Gilmore Girls was paused on my parents’ television screen as I excitedly recounted my Saturday night to Cynthia. She’d already read the text-by-text synopsis, but now she was hearing the fully detailed narrative, complete with retrospective analysis and demonstrations of the risque hand placement.

I was absolutely beaming. We called it my Troy High Horse because my confidence was high. This guy named Troy had hit on me at a bonfire two nights prior. But Troy wasn’t just any guy. Troy was a guy I’d harboured a major teenage crush on since high school. It was amplified when I went to a massive party at his cottage between my freshman and sophomore years in university. I must have watched him make out with at least 3 different girls that weekend. But I was virtually nonexistent back then. Quiet, shy, drunk, crying in the bathroom. I was certain he had no idea who I even was.

But on Saturday, 7 years after the fact, Troy revealed that he remembered me being there! He did! In fact, he remembered me being in lots of places that I assumed I just faded into the background. It was such a cool feeling. And not only that, it became pretty clear that night that he thought I was cute too! Lots of flirting and heavy petting that night. A massive ego boost. My Troy High Horse.

Before playing the next episode, I checked my phone. I had a text from my friend, Drew Nodar, who had thrown the epic bonfire. He was inviting me to our local bar, Fudge and Elkin, for their Monday karaoke night. It was a Bridgewood ritual. Cynthia and I had been regulars there for years, until we got full time jobs. I was skeptical about going there at first, until Drew mentioned that Troy was going too. Then my heart started to race.

I asked Cynthia if she wanted to come. I don’t think she actually wanted to considering the short notice and the fact that she was fighting with her new boyfriend. But she took one look at my face, elated with excitement, and she agreed. She rushed home to shower and within an hour we were at the bar. That’s what best friends do.

At the Elkin, we joined Drew and Troy at a central table. Between the four of us, I would confidently estimate that we knew about 90 percent of the people in the bar that night. Given Troy’s minor celebrity status, Drew’s endless roster of friends, and the fact that we’d attended three different high schools, there were virtually no strangers here. The Elkin was the kind of place you’d go to run into Bridgewood people you’d completely forgotten existed. They were all there singing karaoke on a Monday night, for some reason.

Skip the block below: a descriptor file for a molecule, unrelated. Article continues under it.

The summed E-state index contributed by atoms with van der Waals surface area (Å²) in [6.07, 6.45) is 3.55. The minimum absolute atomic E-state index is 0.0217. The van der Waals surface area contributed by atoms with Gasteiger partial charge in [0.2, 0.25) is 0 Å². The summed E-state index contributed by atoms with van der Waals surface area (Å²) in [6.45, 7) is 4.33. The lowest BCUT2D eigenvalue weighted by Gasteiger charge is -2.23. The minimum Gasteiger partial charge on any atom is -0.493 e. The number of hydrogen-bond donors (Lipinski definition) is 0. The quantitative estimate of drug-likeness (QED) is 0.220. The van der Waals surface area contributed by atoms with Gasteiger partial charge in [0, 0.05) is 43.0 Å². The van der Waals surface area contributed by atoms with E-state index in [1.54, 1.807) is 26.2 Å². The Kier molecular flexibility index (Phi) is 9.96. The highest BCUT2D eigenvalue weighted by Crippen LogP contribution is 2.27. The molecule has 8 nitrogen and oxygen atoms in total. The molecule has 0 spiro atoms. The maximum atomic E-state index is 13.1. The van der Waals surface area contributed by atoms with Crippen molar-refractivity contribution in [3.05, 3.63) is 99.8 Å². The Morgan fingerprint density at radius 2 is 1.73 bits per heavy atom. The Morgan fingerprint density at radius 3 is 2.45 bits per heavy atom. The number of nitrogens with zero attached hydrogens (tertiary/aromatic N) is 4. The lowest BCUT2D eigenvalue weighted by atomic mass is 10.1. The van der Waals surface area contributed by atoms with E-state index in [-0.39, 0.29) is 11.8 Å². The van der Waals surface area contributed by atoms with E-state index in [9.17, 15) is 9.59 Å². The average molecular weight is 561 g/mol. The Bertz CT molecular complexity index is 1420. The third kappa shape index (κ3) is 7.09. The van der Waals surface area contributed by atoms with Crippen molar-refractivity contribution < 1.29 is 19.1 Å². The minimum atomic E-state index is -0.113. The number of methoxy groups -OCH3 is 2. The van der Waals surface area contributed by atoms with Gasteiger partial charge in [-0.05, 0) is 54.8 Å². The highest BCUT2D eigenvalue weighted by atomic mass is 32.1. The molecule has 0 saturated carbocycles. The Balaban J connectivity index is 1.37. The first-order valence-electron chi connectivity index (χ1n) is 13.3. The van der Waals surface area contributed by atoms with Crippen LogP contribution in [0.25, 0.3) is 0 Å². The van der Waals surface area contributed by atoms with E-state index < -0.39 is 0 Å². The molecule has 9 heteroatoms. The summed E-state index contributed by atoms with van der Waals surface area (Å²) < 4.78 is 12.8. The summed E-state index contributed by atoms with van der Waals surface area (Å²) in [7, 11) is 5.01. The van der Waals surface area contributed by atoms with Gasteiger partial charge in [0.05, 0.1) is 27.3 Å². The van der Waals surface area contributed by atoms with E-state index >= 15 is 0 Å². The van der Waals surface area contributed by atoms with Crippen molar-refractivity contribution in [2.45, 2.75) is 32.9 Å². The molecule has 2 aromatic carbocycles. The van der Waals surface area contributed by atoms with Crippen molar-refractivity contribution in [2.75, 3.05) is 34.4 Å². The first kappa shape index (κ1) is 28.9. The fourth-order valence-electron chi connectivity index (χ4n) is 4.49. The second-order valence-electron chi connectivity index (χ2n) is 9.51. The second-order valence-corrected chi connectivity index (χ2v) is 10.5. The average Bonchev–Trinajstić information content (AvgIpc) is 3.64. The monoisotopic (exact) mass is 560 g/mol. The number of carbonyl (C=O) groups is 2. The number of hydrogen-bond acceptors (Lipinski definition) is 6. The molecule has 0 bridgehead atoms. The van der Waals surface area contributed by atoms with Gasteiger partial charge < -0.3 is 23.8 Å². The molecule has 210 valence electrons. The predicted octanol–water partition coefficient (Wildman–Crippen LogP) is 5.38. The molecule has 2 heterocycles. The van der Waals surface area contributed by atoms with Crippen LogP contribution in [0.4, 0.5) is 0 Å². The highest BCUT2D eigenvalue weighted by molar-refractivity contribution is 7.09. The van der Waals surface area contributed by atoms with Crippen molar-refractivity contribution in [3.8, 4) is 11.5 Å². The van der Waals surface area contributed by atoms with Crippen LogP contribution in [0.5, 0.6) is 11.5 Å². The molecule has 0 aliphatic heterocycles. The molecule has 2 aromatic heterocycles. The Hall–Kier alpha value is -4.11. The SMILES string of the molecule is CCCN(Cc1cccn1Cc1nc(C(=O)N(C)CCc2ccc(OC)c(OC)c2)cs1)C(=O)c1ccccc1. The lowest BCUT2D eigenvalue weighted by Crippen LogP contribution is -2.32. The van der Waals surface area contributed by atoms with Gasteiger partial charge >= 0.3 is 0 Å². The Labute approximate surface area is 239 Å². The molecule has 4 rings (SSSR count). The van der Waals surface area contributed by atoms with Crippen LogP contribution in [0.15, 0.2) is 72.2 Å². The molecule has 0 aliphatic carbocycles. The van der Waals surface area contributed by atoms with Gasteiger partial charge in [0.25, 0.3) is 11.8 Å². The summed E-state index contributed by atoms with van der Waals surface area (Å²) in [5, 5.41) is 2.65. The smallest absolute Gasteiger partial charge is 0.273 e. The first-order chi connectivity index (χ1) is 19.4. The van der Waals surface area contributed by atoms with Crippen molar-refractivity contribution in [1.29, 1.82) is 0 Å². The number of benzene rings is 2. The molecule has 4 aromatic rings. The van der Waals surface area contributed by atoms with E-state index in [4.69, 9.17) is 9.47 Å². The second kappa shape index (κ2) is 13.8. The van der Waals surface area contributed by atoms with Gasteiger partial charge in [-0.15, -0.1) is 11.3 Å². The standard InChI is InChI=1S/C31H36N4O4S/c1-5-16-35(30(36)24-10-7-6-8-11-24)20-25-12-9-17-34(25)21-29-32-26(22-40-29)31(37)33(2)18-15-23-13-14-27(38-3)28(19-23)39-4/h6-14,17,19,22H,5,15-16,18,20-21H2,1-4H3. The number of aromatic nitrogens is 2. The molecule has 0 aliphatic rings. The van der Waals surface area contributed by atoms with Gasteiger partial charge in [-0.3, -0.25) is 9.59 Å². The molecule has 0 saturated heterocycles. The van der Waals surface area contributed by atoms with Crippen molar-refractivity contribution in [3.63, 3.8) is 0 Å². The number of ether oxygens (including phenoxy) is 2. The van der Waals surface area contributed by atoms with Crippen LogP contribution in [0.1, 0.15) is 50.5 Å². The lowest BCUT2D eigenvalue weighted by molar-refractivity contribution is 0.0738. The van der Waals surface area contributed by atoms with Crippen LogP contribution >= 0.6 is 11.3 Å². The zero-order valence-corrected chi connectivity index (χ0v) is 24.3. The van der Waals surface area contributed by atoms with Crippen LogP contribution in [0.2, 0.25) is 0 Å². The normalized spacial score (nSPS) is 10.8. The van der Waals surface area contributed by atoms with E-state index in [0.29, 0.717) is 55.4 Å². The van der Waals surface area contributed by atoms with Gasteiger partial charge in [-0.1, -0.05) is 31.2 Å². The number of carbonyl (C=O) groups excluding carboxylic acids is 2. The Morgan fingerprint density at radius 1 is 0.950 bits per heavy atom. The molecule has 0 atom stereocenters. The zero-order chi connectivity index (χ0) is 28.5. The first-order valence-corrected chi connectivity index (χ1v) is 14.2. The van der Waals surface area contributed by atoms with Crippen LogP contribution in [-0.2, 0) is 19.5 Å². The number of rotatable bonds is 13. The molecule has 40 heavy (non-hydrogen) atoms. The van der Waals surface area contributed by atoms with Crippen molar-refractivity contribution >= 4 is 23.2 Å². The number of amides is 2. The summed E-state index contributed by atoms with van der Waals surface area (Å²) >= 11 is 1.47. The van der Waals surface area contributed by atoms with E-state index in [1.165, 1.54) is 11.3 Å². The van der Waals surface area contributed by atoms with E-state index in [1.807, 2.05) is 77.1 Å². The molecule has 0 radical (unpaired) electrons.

I was nervous. Extremely, overwhelmingly nervous. I was sitting there with Troy and Drew, and the truth was I didn’t really know either of them that well. Up until a few weeks ago, it’d been years since I’d seen either of them. And I’m a naturally extremely shy and anxious person. I didn’t know how to act that night. I didn’t know what to say.

We ordered a round of drinks, and the boys ordered a huge order of greasy Irish fries. They offered some to us to eat, but Cynthia and I refused. We were on week two of our newest diets. We couldn’t afford the carbs, especially since we’d skipped the gym this week.

Not long after we arrived, a friend of Troy’s approached our table. She was an Elkin regular. Annie threw her arms around Troy affectionately, giving a slight wave to Drew and giving her back to Cynthia and I completely. She hated us. We knew. She created a solid wall between me and Troy.

“You know what?” Annie spoke, already clearly intoxicated, “my boobs have gotten bigger.”